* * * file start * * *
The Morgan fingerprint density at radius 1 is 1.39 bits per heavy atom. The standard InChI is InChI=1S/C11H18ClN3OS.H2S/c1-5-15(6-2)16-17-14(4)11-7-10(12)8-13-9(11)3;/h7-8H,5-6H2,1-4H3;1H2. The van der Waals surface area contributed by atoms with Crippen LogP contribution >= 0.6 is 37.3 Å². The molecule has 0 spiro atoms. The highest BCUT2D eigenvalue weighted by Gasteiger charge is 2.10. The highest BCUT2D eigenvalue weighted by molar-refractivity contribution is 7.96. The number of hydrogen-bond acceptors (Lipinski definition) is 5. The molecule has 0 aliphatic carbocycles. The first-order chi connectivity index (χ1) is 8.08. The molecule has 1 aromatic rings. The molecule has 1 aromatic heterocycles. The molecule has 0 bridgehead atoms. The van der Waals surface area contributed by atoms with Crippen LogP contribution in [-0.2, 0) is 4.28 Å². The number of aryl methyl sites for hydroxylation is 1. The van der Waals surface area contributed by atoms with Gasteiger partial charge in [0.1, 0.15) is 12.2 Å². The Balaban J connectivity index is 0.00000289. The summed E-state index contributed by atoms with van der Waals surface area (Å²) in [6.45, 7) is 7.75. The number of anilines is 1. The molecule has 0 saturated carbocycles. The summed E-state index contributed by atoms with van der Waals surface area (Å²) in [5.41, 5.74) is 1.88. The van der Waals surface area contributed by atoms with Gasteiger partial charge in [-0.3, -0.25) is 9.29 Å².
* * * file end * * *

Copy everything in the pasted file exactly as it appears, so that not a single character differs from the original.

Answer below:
The Morgan fingerprint density at radius 1 is 1.39 bits per heavy atom. The standard InChI is InChI=1S/C11H18ClN3OS.H2S/c1-5-15(6-2)16-17-14(4)11-7-10(12)8-13-9(11)3;/h7-8H,5-6H2,1-4H3;1H2. The van der Waals surface area contributed by atoms with Crippen LogP contribution >= 0.6 is 37.3 Å². The molecule has 0 spiro atoms. The highest BCUT2D eigenvalue weighted by Gasteiger charge is 2.10. The highest BCUT2D eigenvalue weighted by molar-refractivity contribution is 7.96. The number of hydrogen-bond acceptors (Lipinski definition) is 5. The molecule has 0 aliphatic carbocycles. The first-order chi connectivity index (χ1) is 8.08. The molecule has 1 aromatic rings. The molecule has 1 aromatic heterocycles. The molecule has 0 bridgehead atoms. The van der Waals surface area contributed by atoms with Crippen LogP contribution in [-0.2, 0) is 4.28 Å². The number of aryl methyl sites for hydroxylation is 1. The van der Waals surface area contributed by atoms with Gasteiger partial charge in [0.1, 0.15) is 12.2 Å². The Balaban J connectivity index is 0.00000289. The summed E-state index contributed by atoms with van der Waals surface area (Å²) in [6.45, 7) is 7.75. The number of anilines is 1. The molecule has 0 saturated carbocycles. The summed E-state index contributed by atoms with van der Waals surface area (Å²) in [5.41, 5.74) is 1.88. The van der Waals surface area contributed by atoms with Gasteiger partial charge in [-0.3, -0.25) is 9.29 Å².